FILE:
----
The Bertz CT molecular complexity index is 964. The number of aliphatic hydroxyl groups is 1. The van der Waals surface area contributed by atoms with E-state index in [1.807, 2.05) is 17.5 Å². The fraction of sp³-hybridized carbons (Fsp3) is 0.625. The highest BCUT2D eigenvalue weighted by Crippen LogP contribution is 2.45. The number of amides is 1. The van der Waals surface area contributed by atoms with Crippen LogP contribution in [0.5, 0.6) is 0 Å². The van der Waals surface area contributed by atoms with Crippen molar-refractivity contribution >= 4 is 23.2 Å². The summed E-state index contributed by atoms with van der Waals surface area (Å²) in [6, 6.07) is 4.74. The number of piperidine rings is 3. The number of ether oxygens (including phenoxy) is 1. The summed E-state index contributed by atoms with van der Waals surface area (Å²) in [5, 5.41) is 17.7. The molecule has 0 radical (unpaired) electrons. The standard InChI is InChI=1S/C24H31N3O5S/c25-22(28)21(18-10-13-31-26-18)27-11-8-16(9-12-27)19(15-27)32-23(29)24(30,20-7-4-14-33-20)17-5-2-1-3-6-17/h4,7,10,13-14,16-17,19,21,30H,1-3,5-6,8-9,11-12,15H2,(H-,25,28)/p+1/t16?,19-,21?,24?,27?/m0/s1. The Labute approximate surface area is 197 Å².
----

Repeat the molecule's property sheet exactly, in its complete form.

The Bertz CT molecular complexity index is 964. The number of aliphatic hydroxyl groups is 1. The van der Waals surface area contributed by atoms with E-state index in [1.807, 2.05) is 17.5 Å². The fraction of sp³-hybridized carbons (Fsp3) is 0.625. The highest BCUT2D eigenvalue weighted by Crippen LogP contribution is 2.45. The number of amides is 1. The van der Waals surface area contributed by atoms with Crippen LogP contribution in [0.5, 0.6) is 0 Å². The van der Waals surface area contributed by atoms with Crippen molar-refractivity contribution >= 4 is 23.2 Å². The summed E-state index contributed by atoms with van der Waals surface area (Å²) in [6, 6.07) is 4.74. The number of piperidine rings is 3. The number of ether oxygens (including phenoxy) is 1. The summed E-state index contributed by atoms with van der Waals surface area (Å²) in [5, 5.41) is 17.7. The molecule has 0 radical (unpaired) electrons. The standard InChI is InChI=1S/C24H31N3O5S/c25-22(28)21(18-10-13-31-26-18)27-11-8-16(9-12-27)19(15-27)32-23(29)24(30,20-7-4-14-33-20)17-5-2-1-3-6-17/h4,7,10,13-14,16-17,19,21,30H,1-3,5-6,8-9,11-12,15H2,(H-,25,28)/p+1/t16?,19-,21?,24?,27?/m0/s1. The Labute approximate surface area is 197 Å².